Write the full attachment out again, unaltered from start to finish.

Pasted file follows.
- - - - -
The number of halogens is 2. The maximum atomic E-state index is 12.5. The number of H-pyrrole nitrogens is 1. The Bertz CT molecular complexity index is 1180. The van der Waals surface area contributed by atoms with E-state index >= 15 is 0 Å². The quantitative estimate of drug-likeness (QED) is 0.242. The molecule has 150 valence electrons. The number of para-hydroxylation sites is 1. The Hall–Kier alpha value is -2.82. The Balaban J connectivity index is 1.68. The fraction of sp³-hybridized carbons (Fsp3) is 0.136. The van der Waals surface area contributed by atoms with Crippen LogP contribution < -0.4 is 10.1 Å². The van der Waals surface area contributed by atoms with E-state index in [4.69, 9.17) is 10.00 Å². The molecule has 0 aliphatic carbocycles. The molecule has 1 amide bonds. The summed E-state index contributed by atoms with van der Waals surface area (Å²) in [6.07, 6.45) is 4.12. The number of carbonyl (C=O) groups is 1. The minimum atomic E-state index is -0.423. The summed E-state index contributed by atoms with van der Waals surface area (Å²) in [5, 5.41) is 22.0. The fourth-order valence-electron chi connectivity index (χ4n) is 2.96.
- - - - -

The number of halogens is 2. The maximum atomic E-state index is 12.5. The number of H-pyrrole nitrogens is 1. The Bertz CT molecular complexity index is 1180. The van der Waals surface area contributed by atoms with E-state index >= 15 is 0 Å². The quantitative estimate of drug-likeness (QED) is 0.242. The molecule has 150 valence electrons. The number of para-hydroxylation sites is 1. The Hall–Kier alpha value is -2.82. The Balaban J connectivity index is 1.68. The fraction of sp³-hybridized carbons (Fsp3) is 0.136. The van der Waals surface area contributed by atoms with Crippen LogP contribution < -0.4 is 10.1 Å². The van der Waals surface area contributed by atoms with E-state index in [4.69, 9.17) is 10.00 Å². The molecule has 0 aliphatic carbocycles. The molecule has 1 amide bonds. The summed E-state index contributed by atoms with van der Waals surface area (Å²) in [6.07, 6.45) is 4.12. The number of carbonyl (C=O) groups is 1. The minimum atomic E-state index is -0.423. The summed E-state index contributed by atoms with van der Waals surface area (Å²) in [5, 5.41) is 22.0. The fourth-order valence-electron chi connectivity index (χ4n) is 2.96.